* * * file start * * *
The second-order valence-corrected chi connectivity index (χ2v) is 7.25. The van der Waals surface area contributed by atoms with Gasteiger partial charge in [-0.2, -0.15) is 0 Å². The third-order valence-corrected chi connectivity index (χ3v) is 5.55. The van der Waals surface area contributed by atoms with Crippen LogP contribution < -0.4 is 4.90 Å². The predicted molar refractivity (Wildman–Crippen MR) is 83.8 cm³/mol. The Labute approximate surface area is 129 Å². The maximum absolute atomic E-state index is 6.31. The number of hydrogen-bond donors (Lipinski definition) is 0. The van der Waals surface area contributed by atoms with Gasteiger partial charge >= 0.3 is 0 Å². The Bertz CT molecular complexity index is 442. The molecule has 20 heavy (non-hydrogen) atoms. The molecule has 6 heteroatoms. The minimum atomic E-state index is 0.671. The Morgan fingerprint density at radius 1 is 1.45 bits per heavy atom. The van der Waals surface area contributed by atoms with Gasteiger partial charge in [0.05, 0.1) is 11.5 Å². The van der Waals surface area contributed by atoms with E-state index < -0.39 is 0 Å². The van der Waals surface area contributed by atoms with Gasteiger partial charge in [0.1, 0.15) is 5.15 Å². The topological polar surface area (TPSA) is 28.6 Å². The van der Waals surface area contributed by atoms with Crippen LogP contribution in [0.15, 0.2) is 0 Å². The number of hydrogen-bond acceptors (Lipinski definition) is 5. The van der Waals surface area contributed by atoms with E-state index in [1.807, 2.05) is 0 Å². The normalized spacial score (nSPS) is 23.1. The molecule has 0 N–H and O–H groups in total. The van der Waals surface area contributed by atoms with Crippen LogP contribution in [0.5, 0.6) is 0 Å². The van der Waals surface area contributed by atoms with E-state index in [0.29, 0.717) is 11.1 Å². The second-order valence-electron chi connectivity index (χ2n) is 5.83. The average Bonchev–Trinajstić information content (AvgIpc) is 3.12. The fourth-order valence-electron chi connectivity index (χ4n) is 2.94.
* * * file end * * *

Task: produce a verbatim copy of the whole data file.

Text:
The second-order valence-corrected chi connectivity index (χ2v) is 7.25. The van der Waals surface area contributed by atoms with Gasteiger partial charge in [-0.2, -0.15) is 0 Å². The third-order valence-corrected chi connectivity index (χ3v) is 5.55. The van der Waals surface area contributed by atoms with Crippen LogP contribution < -0.4 is 4.90 Å². The predicted molar refractivity (Wildman–Crippen MR) is 83.8 cm³/mol. The Labute approximate surface area is 129 Å². The maximum absolute atomic E-state index is 6.31. The number of hydrogen-bond donors (Lipinski definition) is 0. The van der Waals surface area contributed by atoms with Gasteiger partial charge >= 0.3 is 0 Å². The Bertz CT molecular complexity index is 442. The molecule has 20 heavy (non-hydrogen) atoms. The molecule has 6 heteroatoms. The minimum atomic E-state index is 0.671. The Morgan fingerprint density at radius 1 is 1.45 bits per heavy atom. The van der Waals surface area contributed by atoms with Gasteiger partial charge in [0.05, 0.1) is 11.5 Å². The van der Waals surface area contributed by atoms with E-state index < -0.39 is 0 Å². The van der Waals surface area contributed by atoms with Gasteiger partial charge in [0.1, 0.15) is 5.15 Å². The topological polar surface area (TPSA) is 28.6 Å². The van der Waals surface area contributed by atoms with Crippen LogP contribution in [0.15, 0.2) is 0 Å². The number of hydrogen-bond acceptors (Lipinski definition) is 5. The van der Waals surface area contributed by atoms with E-state index in [1.807, 2.05) is 0 Å². The normalized spacial score (nSPS) is 23.1. The molecule has 0 N–H and O–H groups in total. The van der Waals surface area contributed by atoms with Crippen LogP contribution in [0.5, 0.6) is 0 Å². The van der Waals surface area contributed by atoms with E-state index in [0.29, 0.717) is 11.1 Å². The second-order valence-electron chi connectivity index (χ2n) is 5.83. The average Bonchev–Trinajstić information content (AvgIpc) is 3.12. The fourth-order valence-electron chi connectivity index (χ4n) is 2.94.